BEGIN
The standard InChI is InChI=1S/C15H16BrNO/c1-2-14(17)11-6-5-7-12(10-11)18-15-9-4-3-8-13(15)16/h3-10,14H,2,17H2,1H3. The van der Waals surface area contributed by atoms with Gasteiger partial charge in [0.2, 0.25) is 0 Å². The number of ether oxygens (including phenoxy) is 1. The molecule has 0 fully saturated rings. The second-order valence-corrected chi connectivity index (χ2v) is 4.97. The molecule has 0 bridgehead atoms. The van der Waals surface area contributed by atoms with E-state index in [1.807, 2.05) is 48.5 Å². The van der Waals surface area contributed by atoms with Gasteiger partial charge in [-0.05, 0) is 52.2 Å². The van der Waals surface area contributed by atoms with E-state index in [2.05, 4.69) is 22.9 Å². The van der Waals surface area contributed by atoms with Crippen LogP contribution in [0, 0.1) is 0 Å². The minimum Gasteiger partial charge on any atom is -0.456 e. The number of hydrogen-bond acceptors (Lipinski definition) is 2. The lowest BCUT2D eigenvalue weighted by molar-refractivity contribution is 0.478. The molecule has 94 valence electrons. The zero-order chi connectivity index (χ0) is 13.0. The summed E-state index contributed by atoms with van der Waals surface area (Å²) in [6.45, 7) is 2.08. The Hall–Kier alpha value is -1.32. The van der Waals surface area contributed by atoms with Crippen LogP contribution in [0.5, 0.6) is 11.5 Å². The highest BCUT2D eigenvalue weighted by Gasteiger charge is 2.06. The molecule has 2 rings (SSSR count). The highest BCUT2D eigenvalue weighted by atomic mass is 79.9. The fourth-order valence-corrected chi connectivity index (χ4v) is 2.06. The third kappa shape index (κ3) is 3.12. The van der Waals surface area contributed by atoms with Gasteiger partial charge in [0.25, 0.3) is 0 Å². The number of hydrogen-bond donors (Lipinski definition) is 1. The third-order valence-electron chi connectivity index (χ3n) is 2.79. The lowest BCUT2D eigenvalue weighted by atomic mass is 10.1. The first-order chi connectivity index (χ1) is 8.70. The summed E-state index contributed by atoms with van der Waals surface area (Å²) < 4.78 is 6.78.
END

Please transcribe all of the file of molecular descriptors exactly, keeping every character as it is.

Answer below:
The standard InChI is InChI=1S/C15H16BrNO/c1-2-14(17)11-6-5-7-12(10-11)18-15-9-4-3-8-13(15)16/h3-10,14H,2,17H2,1H3. The van der Waals surface area contributed by atoms with Gasteiger partial charge in [0.2, 0.25) is 0 Å². The number of ether oxygens (including phenoxy) is 1. The molecule has 0 fully saturated rings. The second-order valence-corrected chi connectivity index (χ2v) is 4.97. The molecule has 0 bridgehead atoms. The van der Waals surface area contributed by atoms with E-state index in [1.807, 2.05) is 48.5 Å². The van der Waals surface area contributed by atoms with Gasteiger partial charge in [-0.05, 0) is 52.2 Å². The van der Waals surface area contributed by atoms with E-state index in [2.05, 4.69) is 22.9 Å². The van der Waals surface area contributed by atoms with Crippen LogP contribution in [0, 0.1) is 0 Å². The minimum Gasteiger partial charge on any atom is -0.456 e. The number of hydrogen-bond acceptors (Lipinski definition) is 2. The lowest BCUT2D eigenvalue weighted by molar-refractivity contribution is 0.478. The molecule has 94 valence electrons. The zero-order chi connectivity index (χ0) is 13.0. The summed E-state index contributed by atoms with van der Waals surface area (Å²) in [6.45, 7) is 2.08. The Hall–Kier alpha value is -1.32. The van der Waals surface area contributed by atoms with Crippen LogP contribution in [0.5, 0.6) is 11.5 Å². The highest BCUT2D eigenvalue weighted by Gasteiger charge is 2.06. The molecule has 2 rings (SSSR count). The highest BCUT2D eigenvalue weighted by atomic mass is 79.9. The fourth-order valence-corrected chi connectivity index (χ4v) is 2.06. The third kappa shape index (κ3) is 3.12. The van der Waals surface area contributed by atoms with Gasteiger partial charge in [0.25, 0.3) is 0 Å². The number of hydrogen-bond donors (Lipinski definition) is 1. The third-order valence-electron chi connectivity index (χ3n) is 2.79. The lowest BCUT2D eigenvalue weighted by atomic mass is 10.1. The first-order chi connectivity index (χ1) is 8.70. The summed E-state index contributed by atoms with van der Waals surface area (Å²) < 4.78 is 6.78.